BV: That’s in part what I was curious about. Twenty years ago, when you’re establishing, content had already begun to proliferate on the internet. For lack of a better phrase, was the competitive advantage for its capacity to work in multiple languages along with VOA’s [long-standing] on-the-ground journalistic infrastructure? Was that a key engine to its success within the increasingly crowded market [of information]?

PV: I learned something in Sarajevo. I noticed that in the midst of a war, journalists working at these different radio stations basically transcribed CNN on the fly. And that was their wire.

I realized when we launched that our story text was going to be the valuable commodity, like a newswire. A lot of my journalist friends at VOA probably don’t remember this, but there was a lot of resistance for radio broadcasters to leverage the internet first, as a primary source. They saw the internet as a secondary source. In their mind, radio was still the higher priority, and if they had a breaking news story, they still believed disseminating it through radio was the higher goal. It was hard to challenge seasoned journalists and tell them, “I’m sorry but I think you’re missing the bigger picture here.” 

You have to look at where the world was with media back in 1999–2000. Broadcast radio and television were still the media of preference. The internet’s ability to reach a whole different type of audience was not [fully] understood at that time, the conceptualization of SMS [short message service], email newsletters, APIs [application programming interface], and social media—all the cool stuff—was about to unfold. We were really on the cusp of that back in 2000. It evolved, and I remember it was a whole big thing. “Social media, and new media!” But people were struggling because they were working so hard just to do their radio or TV program. They felt, “Wait a second, now I’m doing three jobs.” It’s evolved. It’s become a specialty. One could almost make a case, “Yeah, get it on the internet right away. Boom. Social media, get it on. Instagram, get it on. That’s where you’re going to hit your audience.” [We began to] understand the stratification of audiences. The fifty-year-olds or above—they’re listening to radio. But the people who are [between] eighteen [and fifty], they’re now going to the internet. They’re going to social media. And I think it took a while. [Over the past twenty years,] we’ve gone through major changes, and it’s amazing to see the energetic young people that are working now. They get “new media.” I’m not sure why we even use the term anymore. I mean, media is media. It’s a very powerful thing, and twenty years ago, it was a whole different story.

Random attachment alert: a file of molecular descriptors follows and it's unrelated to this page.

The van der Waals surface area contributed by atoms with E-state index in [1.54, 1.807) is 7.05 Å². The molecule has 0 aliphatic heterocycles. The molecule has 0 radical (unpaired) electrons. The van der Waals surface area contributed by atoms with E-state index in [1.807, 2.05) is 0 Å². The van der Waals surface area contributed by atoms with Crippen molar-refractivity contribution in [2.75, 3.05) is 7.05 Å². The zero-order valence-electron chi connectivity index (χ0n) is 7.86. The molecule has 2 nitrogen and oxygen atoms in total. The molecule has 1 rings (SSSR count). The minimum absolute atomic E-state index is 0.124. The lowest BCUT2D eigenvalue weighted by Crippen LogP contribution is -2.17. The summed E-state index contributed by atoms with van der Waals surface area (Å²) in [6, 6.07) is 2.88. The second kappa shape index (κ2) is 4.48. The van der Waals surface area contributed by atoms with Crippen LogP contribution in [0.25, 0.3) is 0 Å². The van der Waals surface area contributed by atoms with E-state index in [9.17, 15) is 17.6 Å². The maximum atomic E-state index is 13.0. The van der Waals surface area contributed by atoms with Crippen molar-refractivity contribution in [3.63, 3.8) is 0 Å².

By the way, there were people that were pushing to have the website be And I fought them. I personally had to buy the domain name That was because had been acquired by Volunteers of America. I thought to myself, voanews—let’s buy that and all the deviations of that. 

I did my best to buy them all up. [It was in my personal name,] but eventually the organization took over the name. We were very creative with the resources that we had. I think the biggest problem that we had was that we didn’t realize at the time how quickly the internet was going to take off. We were creating stories, and the servers were just getting bigger and bigger, and the site was getting slower and slower. So we had to learn how to archive content and how to narrow the search fields, making sure that a single person searching was not going to take the site down.